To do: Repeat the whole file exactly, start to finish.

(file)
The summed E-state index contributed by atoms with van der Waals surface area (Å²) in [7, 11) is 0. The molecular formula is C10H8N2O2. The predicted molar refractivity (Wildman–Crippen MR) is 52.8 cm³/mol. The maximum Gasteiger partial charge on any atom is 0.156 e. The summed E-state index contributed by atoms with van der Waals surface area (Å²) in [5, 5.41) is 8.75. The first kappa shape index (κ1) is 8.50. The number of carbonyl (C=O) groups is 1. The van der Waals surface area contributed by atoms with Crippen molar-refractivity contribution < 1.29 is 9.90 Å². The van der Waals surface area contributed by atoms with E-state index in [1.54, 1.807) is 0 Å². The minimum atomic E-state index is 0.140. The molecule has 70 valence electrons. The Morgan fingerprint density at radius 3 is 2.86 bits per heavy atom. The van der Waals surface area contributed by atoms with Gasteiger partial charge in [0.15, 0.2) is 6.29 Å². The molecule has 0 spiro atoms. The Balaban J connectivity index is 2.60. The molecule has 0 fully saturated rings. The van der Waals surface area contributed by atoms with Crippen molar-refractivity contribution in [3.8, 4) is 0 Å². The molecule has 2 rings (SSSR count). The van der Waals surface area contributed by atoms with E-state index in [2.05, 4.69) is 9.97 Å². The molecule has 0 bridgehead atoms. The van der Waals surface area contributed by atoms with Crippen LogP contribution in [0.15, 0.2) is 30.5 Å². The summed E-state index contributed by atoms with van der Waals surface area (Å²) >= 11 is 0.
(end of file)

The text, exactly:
The summed E-state index contributed by atoms with van der Waals surface area (Å²) in [7, 11) is 0. The molecular formula is C10H8N2O2. The predicted molar refractivity (Wildman–Crippen MR) is 52.8 cm³/mol. The maximum Gasteiger partial charge on any atom is 0.156 e. The summed E-state index contributed by atoms with van der Waals surface area (Å²) in [5, 5.41) is 8.75. The first kappa shape index (κ1) is 8.50. The number of carbonyl (C=O) groups is 1. The van der Waals surface area contributed by atoms with Crippen molar-refractivity contribution < 1.29 is 9.90 Å². The van der Waals surface area contributed by atoms with E-state index in [1.54, 1.807) is 0 Å². The minimum atomic E-state index is 0.140. The molecule has 70 valence electrons. The Morgan fingerprint density at radius 3 is 2.86 bits per heavy atom. The van der Waals surface area contributed by atoms with Gasteiger partial charge in [0.15, 0.2) is 6.29 Å². The molecule has 0 spiro atoms. The Balaban J connectivity index is 2.60. The molecule has 0 fully saturated rings. The van der Waals surface area contributed by atoms with Crippen molar-refractivity contribution in [3.8, 4) is 0 Å². The molecule has 2 rings (SSSR count). The van der Waals surface area contributed by atoms with E-state index in [2.05, 4.69) is 9.97 Å². The molecule has 0 bridgehead atoms. The van der Waals surface area contributed by atoms with Crippen LogP contribution in [0.15, 0.2) is 30.5 Å². The summed E-state index contributed by atoms with van der Waals surface area (Å²) >= 11 is 0.